Florida Waits as Dorian Strengthens Into "Powerful Hurricane" UPDATED

Yamary Morales and Henry Sustache nail plywood over the windows of their home as they prepare for the arrival of Tropical Storm Dorian in Yabucoa, Puerto Rico.
Yamary Morales and Henry Sustache nail plywood over the windows of their home as they prepare for the arrival of Tropical Storm Dorian in Yabucoa, Puerto Rico. Photo by Joe Raedle / Getty Images
Update, 11 p.m.: The latest advisory from the National Weather Service says Dorian is projected to strengthen into "a powerful hurricane" over the next couple of days. Coastal areas of the Southeast could see four to eight inches of rain, and some isolated areas might get ten inches. Forecasters say Florida is also subject to "the risk of dangerous storm surge and hurricane-force winds." So far, there are no clear projections for where the hurricane will hit the United States.

Florida Gov. Ron DeSantis formally declared a state of emergency this afternoon as Hurricane Dorian continues on its path toward South Florida.

Dorian strengthened to a Category 1 hurricane earlier this afternoon as it descended upon the Virgin Islands. Wind gusts registered up to 97 mph on the island of Saint Thomas. The storm's current trajectory will take it toward the northeast shore of Puerto Rico, which is still recovering from Hurricane Maria two years ago. The U.S. territory can expect tropical-storm-level winds tonight as Dorian passes through the alley between Puerto Rico and the British Virgin Islands.

The hurricane is expected to intensify as it emerges from the Caribbean Sea toward warm Atlantic waters and Florida's east coast. Although it's still too early to be certain, projections say the storm could hit as a Category 3 hurricane when it makes landfall in Florida Sunday night or Monday morning. Nearly all of Florida, from Miami to Jacksonville, is in the forecast cone.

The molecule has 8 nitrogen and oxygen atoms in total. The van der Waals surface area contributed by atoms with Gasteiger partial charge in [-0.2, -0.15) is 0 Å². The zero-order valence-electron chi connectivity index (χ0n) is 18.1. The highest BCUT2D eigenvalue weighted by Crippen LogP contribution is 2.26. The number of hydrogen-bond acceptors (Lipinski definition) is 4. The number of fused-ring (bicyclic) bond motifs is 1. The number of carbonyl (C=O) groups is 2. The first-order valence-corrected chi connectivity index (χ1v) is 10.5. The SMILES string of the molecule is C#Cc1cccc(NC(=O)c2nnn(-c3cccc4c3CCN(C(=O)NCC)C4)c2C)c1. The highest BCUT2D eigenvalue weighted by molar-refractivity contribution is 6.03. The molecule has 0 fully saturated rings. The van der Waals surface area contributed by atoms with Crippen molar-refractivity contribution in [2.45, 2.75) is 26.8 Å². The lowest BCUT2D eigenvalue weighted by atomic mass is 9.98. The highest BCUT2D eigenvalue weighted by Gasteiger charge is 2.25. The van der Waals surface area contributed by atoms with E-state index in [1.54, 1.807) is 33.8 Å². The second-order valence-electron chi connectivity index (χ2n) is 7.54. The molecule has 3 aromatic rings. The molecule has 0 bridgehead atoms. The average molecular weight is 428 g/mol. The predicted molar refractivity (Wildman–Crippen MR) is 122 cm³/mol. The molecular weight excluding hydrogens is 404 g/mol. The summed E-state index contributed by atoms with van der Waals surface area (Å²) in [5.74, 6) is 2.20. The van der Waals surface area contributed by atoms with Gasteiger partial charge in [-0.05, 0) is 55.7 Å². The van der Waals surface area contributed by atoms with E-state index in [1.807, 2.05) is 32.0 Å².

Floridians should keep their eyes on Dorian and continue hurricane preparation as a precaution. The Florida Division of Emergency Management recommends residents have a week's worth of supplies. 
The National Oceanic and Atmospheric Administration predicts Dorian will "strengthen and become a powerful hurricane during the next few days over the Atlantic waters." Sections of the Florida coast can expect four to eight inches of rain, with isolated areas of ten inches or more. The hurricane's storm surge might arrive at the same time as king tides in South Florida, so it's imperative residents be prepared for potential flash floods.

Even if Miami is fortunate enough to dodge the brunt of Dorian, increased rainfall could worsen flooding, expected to begin tomorrow and continue through next Tuesday. King tides occur annually and can flood streets near waterways and the coast for hours. City officials have already urged locals to prepare for king tides, including cautioning cars against driving through floodwater and advising residents in low-lying areas to employ flood-mitigation techniques such as using sandbags. No official guidance has been released regarding the potential interplay of Dorian and the expected king tides.

The National Hurricane Center will release its next complete advisory at 11 p.m. An intermediate hurricane advisory is expected at 8 p.m. 
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Manuel Madrid is a former staff writer for Miami New Times. The child of Venezuelan immigrants, he grew up in Pompano Beach. He studied finance at Virginia Commonwealth University and worked as a writing fellow for the magazine The American Prospect in Washington, D.C.
Jess Nelson is the 2019 writing fellow for Miami New Times. She was born and raised in the San Francisco Bay Area and is excited to be living close to the water again after moving to Miami from New York. She studied history at UC Berkeley and investigative journalism at Columbia University.
Contact: Jess Nelson